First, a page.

By the way, just as we had pointed out in our January 2009 ng article Should We Bailout Geithner Too? a US Court ruled that the New York Fed did not have legal authority to take over a business. On June 15, 2015, Judge Thomas C. Wheeler ruled (in Starr International v. The United States, Case No. 11-779C) wrote: ‘there is nothing in the Federal Reserve Act or in any other federal statute that would permit a Federal Reserve Bank to take over a private corporation and run its business as if the Government were the owner’ the way they did with AIG. Judge Wheeler noted that the Fed’s own lawyers told them they were ‘on thin ice’ going forward with their plans.

Here’s the bottom line: Legislation that was passed to support homeownership ended up supplying cash to banks both domestic and foreign. Between TARP and QE, the banks were able to sell all of their junk bonds to the government and use the extra cash to pad their reserve funds. More than half of the total money supply in the US is sitting in banks as excess reserves, earning 0.25% interest. That’s about $6.3 billion a year going to the banks on top of all the bailouts, loans, junk bond sales, etc. When the Fed decides to raise interest rates – my guess is February 2016 – the banks will be earning even more by holding on to the money they got from the Fed

Data Source:, Table 2. Monthly August 2014 through June 2015, then bi-weekly from July 8 through September 2, 2015.

Banks are using their excess reserves to run up the value of the stock market through overnight lending and investments. These are short-term investments – overnight is very short term! They are not the kinds of investments that create jobs or make homeowners better off. They are, however, the kinds of investments that make bankers better off. They also add to the wild swings you see in the Dow Jones Industrials Average (volatility).

Richard Nixon was quoted by a British newspaper in 1987 as saying that if the economy turns down, “a jackass” could be elected on the Democratic ticket.* As the 1988 presidential election approached, the US had just completed 6 years of economic expansion and the unemployment rate was 5.3%. George H.W. Bush (R) won the White House over Michael Dukakis (D) with 426 electoral votes to 111. In November 2008, the banks got the biggest bailouts in history while the nation and the world were entering the Great Recession. Barack Obama (D) beat out John McCain (R) by 365 to 173. If the banks keep going the way they have been, it could be very good news for some jackass running to extend the Obama economy … and bad news for the rest of us.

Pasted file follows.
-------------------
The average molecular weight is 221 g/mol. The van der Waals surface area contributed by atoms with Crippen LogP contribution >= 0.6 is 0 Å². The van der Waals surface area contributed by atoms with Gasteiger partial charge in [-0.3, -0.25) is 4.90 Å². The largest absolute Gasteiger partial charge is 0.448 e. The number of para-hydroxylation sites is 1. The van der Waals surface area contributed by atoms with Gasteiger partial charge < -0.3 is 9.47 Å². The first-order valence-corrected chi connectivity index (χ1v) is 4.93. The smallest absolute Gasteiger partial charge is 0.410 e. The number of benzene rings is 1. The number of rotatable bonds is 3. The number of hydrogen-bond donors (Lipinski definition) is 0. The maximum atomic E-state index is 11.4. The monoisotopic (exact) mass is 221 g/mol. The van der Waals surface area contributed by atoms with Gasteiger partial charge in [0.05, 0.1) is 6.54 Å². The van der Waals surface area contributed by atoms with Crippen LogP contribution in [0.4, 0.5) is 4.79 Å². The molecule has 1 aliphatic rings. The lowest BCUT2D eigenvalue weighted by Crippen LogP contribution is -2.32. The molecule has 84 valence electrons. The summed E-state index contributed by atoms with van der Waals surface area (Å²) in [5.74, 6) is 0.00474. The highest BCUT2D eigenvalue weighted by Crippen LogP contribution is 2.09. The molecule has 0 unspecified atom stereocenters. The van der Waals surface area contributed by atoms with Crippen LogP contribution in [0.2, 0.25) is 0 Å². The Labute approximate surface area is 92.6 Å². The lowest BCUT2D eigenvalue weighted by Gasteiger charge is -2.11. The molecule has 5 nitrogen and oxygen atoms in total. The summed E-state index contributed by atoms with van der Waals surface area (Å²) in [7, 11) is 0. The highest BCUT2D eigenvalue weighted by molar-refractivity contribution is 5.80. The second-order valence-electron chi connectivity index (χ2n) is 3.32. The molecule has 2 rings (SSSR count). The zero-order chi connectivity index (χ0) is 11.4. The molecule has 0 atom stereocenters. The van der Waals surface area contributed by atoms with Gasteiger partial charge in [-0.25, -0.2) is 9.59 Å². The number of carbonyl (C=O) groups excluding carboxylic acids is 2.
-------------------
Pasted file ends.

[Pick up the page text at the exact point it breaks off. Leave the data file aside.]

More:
*Cited in ‘A New Political Picture’ by Tom Wicker, New York Times, 22 October 1987, p. A35.

Susanne Trimbath, Ph.D. is CEO and Chief Economist of STP Advisory Services. Dr. Trimbath’s credits include appearances on national television and radio programs and the Emmy® Award nominated Bloomberg report Phantom Shares. She appears in four documentaries on the financial crisis, including Stock Shock: the Rise of Sirius XM and Collapse of Wall Street Ethicsand the newly released Wall Street Conspiracy. Dr. Trimbath was formerly Senior Research Economist at the Milken Institute. She served as Senior Advisor on United States Agency for International Development capital markets projects in Russia, Romania and Ukraine. Dr. Trimbath teaches graduate and undergraduate finance and economics.

Wall Street photo by flickr user Manu_H.